The chocolate cookies are of course, not only amazing, but very versatile. The next time we make homemade vanilla ice cream, I plan to make the chocolate wafers the day before, and then crumble them up and add them to the ice cream. Instant Cookies N’Cream! I also think the chocolate wafer recipe would work in place of a graham cracker pie crust if chocolate will work as the flavor (such as a cheesecake). And the buttercream frosting is my new favorite frosting, so that’s going in my recipe book dog-eared and bookmarked too.

I want to thank Stef at the Cupcake Project for sharing this recipe, and I hope you enjoy this recipe too!

5 comments:

  1. Hi, I'm so glad I found your site. Thanks for this recipe, I have celiac disease, do you have any thoughts on what flour to sub for the wheat flour?

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  2. Hi Bittersweet, I have Celiac and corn allergy, too.
    I'd sub Ener-G sweet rice and brown rice flour with a little tapioca starch. I usually make a mix of 2 parts sweet rice, 2 parts brown rice, 1 part starch. It makes things more crumbly than cakey, but seems to work okay. Bake on parchment paper, and lower the oven to 325 or 350. GF tends to burn quicker than regular.

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  3. Violets - thank you for answering! I'm not really up-to-speed on my gluten information ;-)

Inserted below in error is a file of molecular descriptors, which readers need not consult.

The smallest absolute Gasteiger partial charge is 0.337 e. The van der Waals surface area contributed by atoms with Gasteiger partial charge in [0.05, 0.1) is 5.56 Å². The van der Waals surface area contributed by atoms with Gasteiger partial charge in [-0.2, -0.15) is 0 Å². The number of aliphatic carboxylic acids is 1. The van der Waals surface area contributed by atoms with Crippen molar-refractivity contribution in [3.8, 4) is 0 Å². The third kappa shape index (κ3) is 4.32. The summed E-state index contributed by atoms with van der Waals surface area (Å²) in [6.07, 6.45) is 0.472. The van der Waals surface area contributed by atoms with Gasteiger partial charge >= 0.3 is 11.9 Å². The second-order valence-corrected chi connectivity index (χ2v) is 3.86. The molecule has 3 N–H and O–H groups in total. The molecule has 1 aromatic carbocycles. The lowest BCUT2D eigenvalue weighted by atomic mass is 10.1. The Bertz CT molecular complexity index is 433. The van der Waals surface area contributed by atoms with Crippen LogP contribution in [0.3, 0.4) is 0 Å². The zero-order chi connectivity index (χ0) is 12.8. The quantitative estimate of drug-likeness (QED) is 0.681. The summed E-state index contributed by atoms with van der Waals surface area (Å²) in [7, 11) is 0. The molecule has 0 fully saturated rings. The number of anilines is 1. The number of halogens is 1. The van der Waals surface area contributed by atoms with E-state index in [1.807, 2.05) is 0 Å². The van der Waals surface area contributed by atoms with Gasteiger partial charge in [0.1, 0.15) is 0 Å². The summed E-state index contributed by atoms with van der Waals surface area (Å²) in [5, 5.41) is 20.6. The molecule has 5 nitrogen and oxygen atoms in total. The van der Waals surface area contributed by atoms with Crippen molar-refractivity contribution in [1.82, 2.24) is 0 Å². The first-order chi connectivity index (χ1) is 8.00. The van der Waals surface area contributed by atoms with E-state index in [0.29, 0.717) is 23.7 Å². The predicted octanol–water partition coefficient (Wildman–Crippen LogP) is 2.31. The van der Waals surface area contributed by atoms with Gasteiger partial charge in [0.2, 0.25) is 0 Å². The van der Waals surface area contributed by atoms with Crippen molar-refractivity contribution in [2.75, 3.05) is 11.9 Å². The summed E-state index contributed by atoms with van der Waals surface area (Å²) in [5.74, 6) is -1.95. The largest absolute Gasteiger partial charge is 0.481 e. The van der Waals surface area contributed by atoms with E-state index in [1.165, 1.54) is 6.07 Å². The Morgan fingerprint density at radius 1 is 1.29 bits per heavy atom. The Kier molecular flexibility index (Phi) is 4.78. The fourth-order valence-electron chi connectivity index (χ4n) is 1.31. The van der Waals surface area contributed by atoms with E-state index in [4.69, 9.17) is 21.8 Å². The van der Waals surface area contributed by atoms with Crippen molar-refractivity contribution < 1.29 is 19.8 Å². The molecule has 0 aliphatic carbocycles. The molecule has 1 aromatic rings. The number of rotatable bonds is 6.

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  4. I just found this site. Yes I have a corn allergy. For a long time, I thought eczema and itching were related to DAIRY allergy! I had never even HEARD of a corn allergy. I am looking for a recipe for bread or pizza dough that is corn and gluten free. Where does one start? Recipes I have found on the Net have some of the ingredients listed on your no-no list (one of the gums) and I never thought about corn going by a million names. Where does one start? Any books out there? Other websites?

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  5. Hi Susan - I'm glad you found this site!

    The best place to start is by joining the Avoiding Corn forum (http://forums.delphiforums.com/AvoidingCorn) to start connecting with others who are also corn allergic. There are several corn allergy bloggers (Violets commented above and she is one of them!) who participate in the forums, and I have also linked to some great resources in the sidebar of this site.

    Another place to check out is the Live Corn Free facebook page (http://www.facebook.com/LiveCornFree) where we often discuss newly discovered corn allergens, or share information with each other.

    One of the best things to do is get a really good "classic" cookbook, one that begins with cooking things from scratch rather than "quick cooking" which will rely heavily on packaged, canned, or frozen foods. You can use the list of ingredients to avoid to determine what needs to be swapped out (i.e. baking powder, vanilla, etc), but cooking from scratch is really important. One of the best cookbooks I have ever found for this is Mark Bittman's, How to Cook Everything Vegetarian book (http://amzn.to/mbhtcev). That book is about 900 pages, and he explains *how* to do a lot of cooking that most of us had learned to avoid or skip over the years. It's our most used cookbook in the house now! He explains many "from scratch" items (including how to make your own vanilla) so although it is not a "corn-free" cookbook, it could very well be, aside from a few recipes that do actually use corn.

    Hope this helps!
    ~ Sharon